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Verizon Wireless gets dinged at the Washington Post for its restrictive metered use policy: I refuse to call Verizon’s EVDO “Unlimited” BroadbandAccess service by the unlimited label. It’s unmetered. That is, they don’t meter you for use, but they don’t give you unlimited service. In today’s account, a normal user is told that he “abused and damaged” Verizon’s network by the security department at VZW. They also charged him a $175 termination fee. I suspect that he can go to his state attorney general’s office and file a complaint and have that fee waived. He might be able to go to small claims court, too, and win a summary judgment because Verizon certainly won’t show up.
A Verizon spokesperson told the Post columnist that customers using the service for its accepted activities—email, Web surfing, and intranet applications—wouldn’t be considered excessive users. This, of course, contradicts the internal documents that have been scattered all over the Web and even letters from Verizon to its customers canceling their service. The Post writer notes that on Verizon’s site that they state if usage is “more than 5[gigabytes]/line/month, we presume use is for non-permitted uses and will terminate service.”
Now, I don’t want to be irritating and state that Verizon should allow every use in every case. It’s their network; they can set their unreasonable parameters. Neither they nor any other operator currently has enough spectrum to offer 3G services on a truly unlimited basis. You might get public pronouncements that there’s enough spectrum for that, but privately, and I’ve seen some of those documents, it’s not the case. That’s why Sprint Nextel is launching its mobile WiMax network in an entirely different set of spectrum, just for instance.
Fundamentally, Verizon should be consistent. I expect that if they annoy enough people with public statements, statements in writing, and contract statements that are at odds with one another, some legal beagles will launch a class-action lawsuit over the wording. This could be forestalled by simply stating there’s a 5 GB/month limit on all services, and that you are charged some enormous rate when you cross it, but you’ll be instant messaged repeatedly as you near the limit.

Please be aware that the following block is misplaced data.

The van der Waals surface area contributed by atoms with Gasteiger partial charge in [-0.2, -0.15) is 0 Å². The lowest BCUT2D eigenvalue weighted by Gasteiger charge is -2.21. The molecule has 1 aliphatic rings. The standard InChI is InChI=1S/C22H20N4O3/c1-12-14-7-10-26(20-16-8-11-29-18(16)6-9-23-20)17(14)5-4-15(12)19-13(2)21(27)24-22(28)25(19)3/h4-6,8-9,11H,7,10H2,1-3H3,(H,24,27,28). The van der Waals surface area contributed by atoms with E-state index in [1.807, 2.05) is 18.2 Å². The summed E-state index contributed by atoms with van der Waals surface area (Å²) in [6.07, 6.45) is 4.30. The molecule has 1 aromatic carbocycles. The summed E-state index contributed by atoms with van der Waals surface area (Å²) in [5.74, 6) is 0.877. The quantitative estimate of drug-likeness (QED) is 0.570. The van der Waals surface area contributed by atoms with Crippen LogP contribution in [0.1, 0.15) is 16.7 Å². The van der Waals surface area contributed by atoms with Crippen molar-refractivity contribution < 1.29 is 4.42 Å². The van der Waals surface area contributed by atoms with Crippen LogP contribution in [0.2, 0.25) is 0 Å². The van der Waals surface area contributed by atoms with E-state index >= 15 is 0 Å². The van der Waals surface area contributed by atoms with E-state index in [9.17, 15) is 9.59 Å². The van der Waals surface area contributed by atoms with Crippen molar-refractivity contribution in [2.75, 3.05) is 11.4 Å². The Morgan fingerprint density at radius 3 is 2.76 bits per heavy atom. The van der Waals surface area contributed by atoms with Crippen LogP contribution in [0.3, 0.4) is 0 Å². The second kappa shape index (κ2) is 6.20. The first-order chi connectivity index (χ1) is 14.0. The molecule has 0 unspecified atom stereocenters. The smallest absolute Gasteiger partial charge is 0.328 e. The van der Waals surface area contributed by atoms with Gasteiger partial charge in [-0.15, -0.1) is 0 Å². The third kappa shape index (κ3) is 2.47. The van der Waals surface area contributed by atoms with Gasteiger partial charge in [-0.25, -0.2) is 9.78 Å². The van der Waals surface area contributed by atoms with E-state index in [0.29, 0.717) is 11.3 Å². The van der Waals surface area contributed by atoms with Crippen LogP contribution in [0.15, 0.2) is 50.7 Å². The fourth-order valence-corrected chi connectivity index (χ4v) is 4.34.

Posted by Glennf at October 4, 2006 9:46 AM
Verizon is also fond of stating that EV-DO makes 802.11 redundant and outmoded. I have yet to meet an 802.11 hot spot operator that has a monthly transfer cap as restrictive as VZW.
Posted by: Matthew Gast at October 4, 2006 1:21 PM
I make my living dealing with 802.11 and even I am a loyal BroadbandAccess subscriber. 802.11 hotspots simply cannot hold a candle to 3G because when you're on the road most of the apps you run don't need super high speeds. What you want is Internet access everywhere and 3G is simply a better solution for that.
As far as this whole issue with Verizon canceling abusers, I find it hard to believe that anyone who is truly using the network according to the terms of service if being booted. I think what we're seeing is a lot of folks who've either cancelled their existing DSL/cable line or who are sharing their service 24/7 as Wi-Fi backhaul complaining because they violated the ToS and got caught.
As far as the Washington Post article goes, that is just plain crappy journalism. First of all, the writer brings up porn as the old ISP boogeyman, trying to make it look like Verizon is regulating morality. Then the guy they talk about in the article describes applications that use relatively small amounts of bandwidth (remote desktop, email, etc). Unless he is transferring large database files (a clear violation of the ToS), there had to be something else going on there. Why didn't the writer challenge him by asking how much bandwidth those apps use?
I'm glad that Verizon boots abusers. I want the network quality to remain high so that if I need it for legitimate use, it'll be there. Good job, Verizon.
Posted by: Rusty at October 11, 2006 10:57 AM
5GB/month? I can blow the doors off of that without even trying. New service? Let's see, I'll want a new machine, right? Well, got to grab an OS for it, so I dowload FC6. Bang. I've hit my monthly limit.
Ok, now I want to play games, and World of Warcraft works fine on FC6 under wine (one patch required to wine), so I grab that. The patch is 466MB and fires up a bittorrent client to get it, meaning that you can typically count on doubling that bandwidth over the long term. Now we're up around 6GB for the day... DAY!
Let's see, I like to browse the Web. That's no big deal. Oh wait, gotta grab Firefox 2.0 and all of my extensions. That's another 9.2M plus the size of those extensions, but I'll want flash for that. Oh and Acrobat reader! That's 42.1MB for Acroread and 1MB for Flash.
Now that I have everything I need, I can START using my connection. I'll want to browse YouTube to watch a few GB worth of videos. I can download some TV shows from Network web sites which is nice.
Then there's that game I installed. It doesn't use TOO much bandwidth, but it's not small either, and it can be darned-near constant all month during my off-hours if I'm an avid gamer.
I might even download the evaluation versions of a few other games.
Heaven forbid I should be a developer who is doing svn updates from a large project several times a day and downloading lots of new versions of development tools all the time.
5GB? Try 20 or so the first month and the same again spread out between now and the next time I get a new machine or OS version (probably 6 months or so).
I do so love my Speakeasy account....
Posted by: Aaron Sherman at October 31, 2006 12:56 PM